From Print to Digital: Implications for Dictionary Policy and Lexicographic Conventions

Michael Rundell


Editorial policies and lexicographic conventions have evolved over hundreds of years. They developed at a time when dictionaries were printed books of finite dimensions — as they have been for almost the whole of their history. In many cases, styles which we take for granted as "natural" features of dictionaries are in reality expedients designed to compress maximum information into the limited space available. A simple example is the kind of "recursive" definition found in many English dictionaries where a nominalization (such as assimilation) is defined in terms of the related verb ("the act of assimilating or state of being assimilated"), and the user is required to make a second look-up (to the base word). Is this an ideal solution, or was it favoured simply as a less space-intensive alternative to a self-sufficient explanation?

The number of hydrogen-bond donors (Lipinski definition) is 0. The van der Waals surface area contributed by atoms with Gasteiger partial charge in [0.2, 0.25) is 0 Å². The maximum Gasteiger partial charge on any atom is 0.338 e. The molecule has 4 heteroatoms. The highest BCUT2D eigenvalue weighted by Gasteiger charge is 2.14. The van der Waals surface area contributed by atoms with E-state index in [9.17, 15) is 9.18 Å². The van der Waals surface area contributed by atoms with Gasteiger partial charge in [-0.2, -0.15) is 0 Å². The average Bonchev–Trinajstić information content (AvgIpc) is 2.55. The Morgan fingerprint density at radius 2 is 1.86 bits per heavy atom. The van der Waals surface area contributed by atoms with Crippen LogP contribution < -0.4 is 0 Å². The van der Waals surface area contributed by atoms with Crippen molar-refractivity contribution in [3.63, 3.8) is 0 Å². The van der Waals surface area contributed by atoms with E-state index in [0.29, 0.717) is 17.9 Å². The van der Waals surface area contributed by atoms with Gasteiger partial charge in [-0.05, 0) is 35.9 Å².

As dictionaries gradually migrate from print to digital media, space constraints disappear. Some problems simply evaporate. To give a trivial example, the need for abbreviations, tildes and the like no longer exists (though a surprising number of dictionaries maintain these conventions even in their digital versions). So the question arises whether we need to revisit, and re-evaluate, the entire range of editorial policies and conventions in the light of changed circumstances. This paper looks at some familiar editorial and presentational conventions, and considers which are no longer appropriate in the digital medium — and what new policies might replace them.


definitions; example sentences; digital media; exclusion criteria; gatekeeper; lexicographic conventions; online dictionary; user profile

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ISSN 2224-0039 (online); ISSN 1684-4904 (print)

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